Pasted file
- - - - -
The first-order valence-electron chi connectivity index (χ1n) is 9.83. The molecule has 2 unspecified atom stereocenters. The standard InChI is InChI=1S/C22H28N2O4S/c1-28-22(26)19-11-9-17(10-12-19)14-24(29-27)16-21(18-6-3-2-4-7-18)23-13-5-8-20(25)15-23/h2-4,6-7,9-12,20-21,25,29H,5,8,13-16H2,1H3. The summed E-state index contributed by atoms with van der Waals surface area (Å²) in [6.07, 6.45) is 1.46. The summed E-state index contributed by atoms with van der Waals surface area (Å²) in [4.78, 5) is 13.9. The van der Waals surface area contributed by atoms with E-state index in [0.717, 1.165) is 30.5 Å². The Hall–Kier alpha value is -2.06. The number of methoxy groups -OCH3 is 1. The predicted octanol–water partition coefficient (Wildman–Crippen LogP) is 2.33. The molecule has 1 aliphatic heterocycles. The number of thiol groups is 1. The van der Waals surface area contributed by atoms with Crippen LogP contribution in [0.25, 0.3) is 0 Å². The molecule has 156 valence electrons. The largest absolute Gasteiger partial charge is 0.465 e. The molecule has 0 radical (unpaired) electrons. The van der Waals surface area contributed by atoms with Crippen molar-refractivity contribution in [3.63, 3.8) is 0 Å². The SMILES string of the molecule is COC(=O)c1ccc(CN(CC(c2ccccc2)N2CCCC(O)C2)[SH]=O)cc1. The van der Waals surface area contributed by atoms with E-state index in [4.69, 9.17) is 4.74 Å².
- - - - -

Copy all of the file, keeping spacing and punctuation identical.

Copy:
The first-order valence-electron chi connectivity index (χ1n) is 9.83. The molecule has 2 unspecified atom stereocenters. The standard InChI is InChI=1S/C22H28N2O4S/c1-28-22(26)19-11-9-17(10-12-19)14-24(29-27)16-21(18-6-3-2-4-7-18)23-13-5-8-20(25)15-23/h2-4,6-7,9-12,20-21,25,29H,5,8,13-16H2,1H3. The summed E-state index contributed by atoms with van der Waals surface area (Å²) in [6.07, 6.45) is 1.46. The summed E-state index contributed by atoms with van der Waals surface area (Å²) in [4.78, 5) is 13.9. The van der Waals surface area contributed by atoms with E-state index in [0.717, 1.165) is 30.5 Å². The Hall–Kier alpha value is -2.06. The number of methoxy groups -OCH3 is 1. The predicted octanol–water partition coefficient (Wildman–Crippen LogP) is 2.33. The molecule has 1 aliphatic heterocycles. The number of thiol groups is 1. The van der Waals surface area contributed by atoms with Crippen LogP contribution in [0.25, 0.3) is 0 Å². The molecule has 156 valence electrons. The largest absolute Gasteiger partial charge is 0.465 e. The molecule has 0 radical (unpaired) electrons. The van der Waals surface area contributed by atoms with Crippen molar-refractivity contribution in [3.63, 3.8) is 0 Å². The SMILES string of the molecule is COC(=O)c1ccc(CN(CC(c2ccccc2)N2CCCC(O)C2)[SH]=O)cc1. The van der Waals surface area contributed by atoms with E-state index in [4.69, 9.17) is 4.74 Å².